“Staff began life saving measures, called 911, and took the offender to the unit infirmary,” Clark wrote. “An ambulance then transported Davis to Livingston Memorial Hospital where he was pronounced deceased by an attending physician at 10:04 pm.”

Clark said the cause of death is unknown and that the department’s Office of Inspector General will investigate the death, which is routine.

Davis stabbed Regina Lara to death in her 38 1/2 Street apartment on Aug. 22, 2006.


The Austin Human Rights Commission tonight passed a resolution calling for Texas to repeal the death penalty and for a statewide moratorium on executions. The resolution also encourages the Travis County DA not to seek new death sentences and not to request execution dates for people already on death row from Travis County. Thanks to Delia Perez Meyer, who is a member of the Commission and who sponsored the resolution. Texas Moratorium Network wrote the resolution and testified for it at the meeting.

Resolution on the Death Penalty

 WHEREAS, it is appropriate for city governments to give advice on matters of concern to them when actions of the state affect those cities; and

WHEREAS, in Texas a death penalty case can cost taxpayers three times more than seeking and obtaining a sentence of life in prison and of imprisoning someone in a single cell at the highest security level for a term of life in prison, the additional cost of which is borne by all Texans; and

WHEREAS local taxpayers can be faced with the financial burden of settling lawsuits when innocent people are wrongfully convicted or executed because of problems in the criminal justice system.  For instance, the City of Austin settled two wrongful conviction lawsuits in 2003 brought by Richard Danziger and Christopher Ochoa for a total of more than $14 million, all paid by the citizens of Austin; and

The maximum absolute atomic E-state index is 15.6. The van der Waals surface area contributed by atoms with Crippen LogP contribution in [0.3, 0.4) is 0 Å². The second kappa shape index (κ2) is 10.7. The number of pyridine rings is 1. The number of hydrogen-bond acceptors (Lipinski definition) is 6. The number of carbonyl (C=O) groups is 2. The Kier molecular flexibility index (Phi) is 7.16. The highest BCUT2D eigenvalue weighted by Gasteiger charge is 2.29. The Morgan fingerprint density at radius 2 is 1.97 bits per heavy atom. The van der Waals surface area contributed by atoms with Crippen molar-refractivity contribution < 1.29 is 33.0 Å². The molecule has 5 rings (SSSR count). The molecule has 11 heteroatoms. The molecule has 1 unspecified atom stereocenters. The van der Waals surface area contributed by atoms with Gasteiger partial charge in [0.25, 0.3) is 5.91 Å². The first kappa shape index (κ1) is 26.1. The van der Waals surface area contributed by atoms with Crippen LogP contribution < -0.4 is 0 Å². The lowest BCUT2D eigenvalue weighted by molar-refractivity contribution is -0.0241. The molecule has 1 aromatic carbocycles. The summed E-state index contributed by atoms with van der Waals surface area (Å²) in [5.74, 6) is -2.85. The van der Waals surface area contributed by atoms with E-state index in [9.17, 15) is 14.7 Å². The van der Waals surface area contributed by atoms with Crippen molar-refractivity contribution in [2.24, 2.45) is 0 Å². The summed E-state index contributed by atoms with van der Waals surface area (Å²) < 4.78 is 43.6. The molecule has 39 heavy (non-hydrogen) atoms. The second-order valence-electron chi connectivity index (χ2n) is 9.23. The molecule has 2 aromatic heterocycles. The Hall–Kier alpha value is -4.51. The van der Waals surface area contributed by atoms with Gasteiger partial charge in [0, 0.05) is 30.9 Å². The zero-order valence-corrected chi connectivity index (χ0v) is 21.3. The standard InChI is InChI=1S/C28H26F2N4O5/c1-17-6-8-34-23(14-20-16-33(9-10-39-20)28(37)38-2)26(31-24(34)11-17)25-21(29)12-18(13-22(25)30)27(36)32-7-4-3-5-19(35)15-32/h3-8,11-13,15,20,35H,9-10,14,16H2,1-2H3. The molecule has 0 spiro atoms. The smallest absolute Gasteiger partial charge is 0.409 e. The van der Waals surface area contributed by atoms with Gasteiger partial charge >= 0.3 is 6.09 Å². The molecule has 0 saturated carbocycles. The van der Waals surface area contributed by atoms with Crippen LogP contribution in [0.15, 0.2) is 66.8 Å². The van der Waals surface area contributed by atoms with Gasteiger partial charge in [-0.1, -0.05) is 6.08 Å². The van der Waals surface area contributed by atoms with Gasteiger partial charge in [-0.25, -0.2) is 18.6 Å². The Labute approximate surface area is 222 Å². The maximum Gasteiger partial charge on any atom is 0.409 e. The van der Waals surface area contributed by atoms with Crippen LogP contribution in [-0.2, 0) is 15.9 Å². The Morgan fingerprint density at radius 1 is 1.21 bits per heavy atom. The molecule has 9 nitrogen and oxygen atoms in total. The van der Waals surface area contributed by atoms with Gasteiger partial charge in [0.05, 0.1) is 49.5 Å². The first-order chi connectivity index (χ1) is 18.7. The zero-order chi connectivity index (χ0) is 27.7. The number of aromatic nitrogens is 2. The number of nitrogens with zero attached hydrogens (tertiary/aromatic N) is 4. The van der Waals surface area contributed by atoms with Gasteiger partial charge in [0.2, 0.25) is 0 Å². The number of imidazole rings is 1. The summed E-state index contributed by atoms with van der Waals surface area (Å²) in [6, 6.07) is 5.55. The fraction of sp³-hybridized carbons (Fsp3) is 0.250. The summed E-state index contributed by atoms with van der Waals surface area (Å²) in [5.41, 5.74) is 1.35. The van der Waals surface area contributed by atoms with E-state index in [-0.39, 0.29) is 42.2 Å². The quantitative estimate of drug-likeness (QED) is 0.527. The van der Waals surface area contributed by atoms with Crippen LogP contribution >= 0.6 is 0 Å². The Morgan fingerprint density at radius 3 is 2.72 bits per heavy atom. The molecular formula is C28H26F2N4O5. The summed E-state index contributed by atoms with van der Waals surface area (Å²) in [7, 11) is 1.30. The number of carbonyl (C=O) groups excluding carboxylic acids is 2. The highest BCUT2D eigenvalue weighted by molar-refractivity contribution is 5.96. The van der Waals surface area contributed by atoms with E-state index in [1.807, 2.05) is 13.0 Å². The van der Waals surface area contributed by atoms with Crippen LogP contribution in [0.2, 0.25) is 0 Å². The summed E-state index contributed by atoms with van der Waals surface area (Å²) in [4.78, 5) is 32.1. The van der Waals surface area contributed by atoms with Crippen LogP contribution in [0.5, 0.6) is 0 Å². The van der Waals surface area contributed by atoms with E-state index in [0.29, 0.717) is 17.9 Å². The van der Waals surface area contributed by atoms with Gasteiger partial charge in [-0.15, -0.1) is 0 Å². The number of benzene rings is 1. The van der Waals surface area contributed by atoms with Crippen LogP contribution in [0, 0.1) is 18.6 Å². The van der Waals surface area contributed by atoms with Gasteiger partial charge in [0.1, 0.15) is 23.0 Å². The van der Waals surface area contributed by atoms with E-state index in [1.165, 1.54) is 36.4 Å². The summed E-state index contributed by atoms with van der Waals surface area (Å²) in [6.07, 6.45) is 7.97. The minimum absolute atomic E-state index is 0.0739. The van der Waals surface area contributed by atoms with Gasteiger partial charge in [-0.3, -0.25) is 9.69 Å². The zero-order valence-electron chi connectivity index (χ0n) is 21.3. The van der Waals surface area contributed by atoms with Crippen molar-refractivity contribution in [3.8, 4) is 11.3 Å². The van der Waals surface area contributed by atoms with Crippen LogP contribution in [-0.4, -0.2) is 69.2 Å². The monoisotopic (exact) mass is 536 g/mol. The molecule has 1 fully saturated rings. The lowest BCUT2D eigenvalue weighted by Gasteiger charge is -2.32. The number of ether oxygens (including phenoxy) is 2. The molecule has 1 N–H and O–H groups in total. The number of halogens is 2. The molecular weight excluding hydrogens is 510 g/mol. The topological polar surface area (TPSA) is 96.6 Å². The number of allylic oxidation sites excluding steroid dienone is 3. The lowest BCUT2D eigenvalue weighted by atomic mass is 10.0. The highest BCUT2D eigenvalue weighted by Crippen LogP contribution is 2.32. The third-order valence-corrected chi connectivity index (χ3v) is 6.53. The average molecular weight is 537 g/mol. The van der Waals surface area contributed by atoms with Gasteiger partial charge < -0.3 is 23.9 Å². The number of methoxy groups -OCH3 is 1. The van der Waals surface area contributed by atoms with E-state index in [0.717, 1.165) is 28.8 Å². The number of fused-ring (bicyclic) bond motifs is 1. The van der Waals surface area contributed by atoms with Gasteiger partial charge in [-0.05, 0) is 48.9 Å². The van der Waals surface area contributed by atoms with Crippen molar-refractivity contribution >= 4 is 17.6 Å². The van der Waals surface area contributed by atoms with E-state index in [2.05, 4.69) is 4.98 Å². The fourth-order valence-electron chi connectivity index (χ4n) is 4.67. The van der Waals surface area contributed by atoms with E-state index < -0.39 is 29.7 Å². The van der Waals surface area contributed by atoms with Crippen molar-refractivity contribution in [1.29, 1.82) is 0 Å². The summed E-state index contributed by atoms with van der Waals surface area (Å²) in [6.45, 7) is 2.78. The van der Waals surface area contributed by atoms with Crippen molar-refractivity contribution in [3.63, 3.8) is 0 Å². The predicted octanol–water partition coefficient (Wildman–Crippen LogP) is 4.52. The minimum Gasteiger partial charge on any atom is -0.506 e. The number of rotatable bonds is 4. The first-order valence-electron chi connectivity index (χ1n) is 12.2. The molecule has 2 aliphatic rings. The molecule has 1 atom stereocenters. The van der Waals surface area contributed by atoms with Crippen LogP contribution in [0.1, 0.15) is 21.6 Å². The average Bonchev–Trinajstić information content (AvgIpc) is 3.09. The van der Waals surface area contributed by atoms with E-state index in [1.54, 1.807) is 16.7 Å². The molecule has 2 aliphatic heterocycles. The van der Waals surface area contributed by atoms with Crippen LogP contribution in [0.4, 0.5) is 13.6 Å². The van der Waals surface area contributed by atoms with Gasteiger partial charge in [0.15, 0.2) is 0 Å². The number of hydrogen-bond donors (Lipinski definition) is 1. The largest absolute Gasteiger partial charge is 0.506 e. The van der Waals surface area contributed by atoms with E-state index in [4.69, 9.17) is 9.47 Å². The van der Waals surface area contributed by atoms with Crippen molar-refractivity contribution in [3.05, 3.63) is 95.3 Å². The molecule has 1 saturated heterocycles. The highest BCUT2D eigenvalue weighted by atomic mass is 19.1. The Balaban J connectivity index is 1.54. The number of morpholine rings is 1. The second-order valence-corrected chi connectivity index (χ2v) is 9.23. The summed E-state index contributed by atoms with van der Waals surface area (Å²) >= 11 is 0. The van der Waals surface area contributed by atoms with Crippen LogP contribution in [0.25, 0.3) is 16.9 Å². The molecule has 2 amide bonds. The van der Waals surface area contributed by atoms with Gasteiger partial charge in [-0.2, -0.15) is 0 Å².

WHEREAS Texas leads the nation in executions with 483 since 1982 (as of July 23, 2012).  The frequency of executions and the inadequacies in our criminal justice system increase the risk that an innocent person will be executed, and the execution of an innocent person by the State of Texas would be a grave injustice and would undermine public confidence in our criminal justice system; and

WHEREAS, twelve people have been exonerated of murder and released from Texas Death Row, including most recently Anthony Graves in October 2010, and 140 people have been exonerated and released from death rows in the United States since the death penalty was reinstated in the 1970’s:

WHEREAS strong evidence exists in several cases that Texas has already executed innocent people, including Cameron Todd Willingham; and

WHEREAS juries and prosecutors across the nation and in Texas are opting against death in favor of life in prison without parole. In both 2010 and 2011, Texas juries approved new death sentences in only 8 instances each year, the lowest number since the death penalty was reinstated in 1974. Only 6 of the 254 counties in Texas sent anyone to death row in 2011.